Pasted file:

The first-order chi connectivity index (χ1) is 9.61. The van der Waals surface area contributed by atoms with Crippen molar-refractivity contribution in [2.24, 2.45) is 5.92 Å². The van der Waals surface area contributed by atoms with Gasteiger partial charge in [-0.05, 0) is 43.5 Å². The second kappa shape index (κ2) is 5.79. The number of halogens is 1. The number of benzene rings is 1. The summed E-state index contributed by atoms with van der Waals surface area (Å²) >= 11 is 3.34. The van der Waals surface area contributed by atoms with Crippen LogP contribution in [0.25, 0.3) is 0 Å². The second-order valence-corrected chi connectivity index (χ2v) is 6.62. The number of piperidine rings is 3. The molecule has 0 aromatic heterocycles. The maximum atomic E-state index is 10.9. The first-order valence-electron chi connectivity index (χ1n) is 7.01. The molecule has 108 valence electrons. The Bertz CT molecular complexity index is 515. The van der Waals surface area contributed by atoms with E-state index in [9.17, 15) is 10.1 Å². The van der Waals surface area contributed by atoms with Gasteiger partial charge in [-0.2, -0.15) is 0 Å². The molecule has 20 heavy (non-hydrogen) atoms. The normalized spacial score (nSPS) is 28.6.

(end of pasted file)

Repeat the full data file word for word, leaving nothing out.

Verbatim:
The first-order chi connectivity index (χ1) is 9.61. The van der Waals surface area contributed by atoms with Crippen molar-refractivity contribution in [2.24, 2.45) is 5.92 Å². The van der Waals surface area contributed by atoms with Gasteiger partial charge in [-0.05, 0) is 43.5 Å². The second kappa shape index (κ2) is 5.79. The number of halogens is 1. The number of benzene rings is 1. The summed E-state index contributed by atoms with van der Waals surface area (Å²) >= 11 is 3.34. The van der Waals surface area contributed by atoms with Crippen LogP contribution in [0.25, 0.3) is 0 Å². The second-order valence-corrected chi connectivity index (χ2v) is 6.62. The number of piperidine rings is 3. The molecule has 0 aromatic heterocycles. The maximum atomic E-state index is 10.9. The first-order valence-electron chi connectivity index (χ1n) is 7.01. The molecule has 108 valence electrons. The Bertz CT molecular complexity index is 515. The van der Waals surface area contributed by atoms with E-state index in [9.17, 15) is 10.1 Å². The van der Waals surface area contributed by atoms with Gasteiger partial charge in [-0.2, -0.15) is 0 Å². The molecule has 20 heavy (non-hydrogen) atoms. The normalized spacial score (nSPS) is 28.6.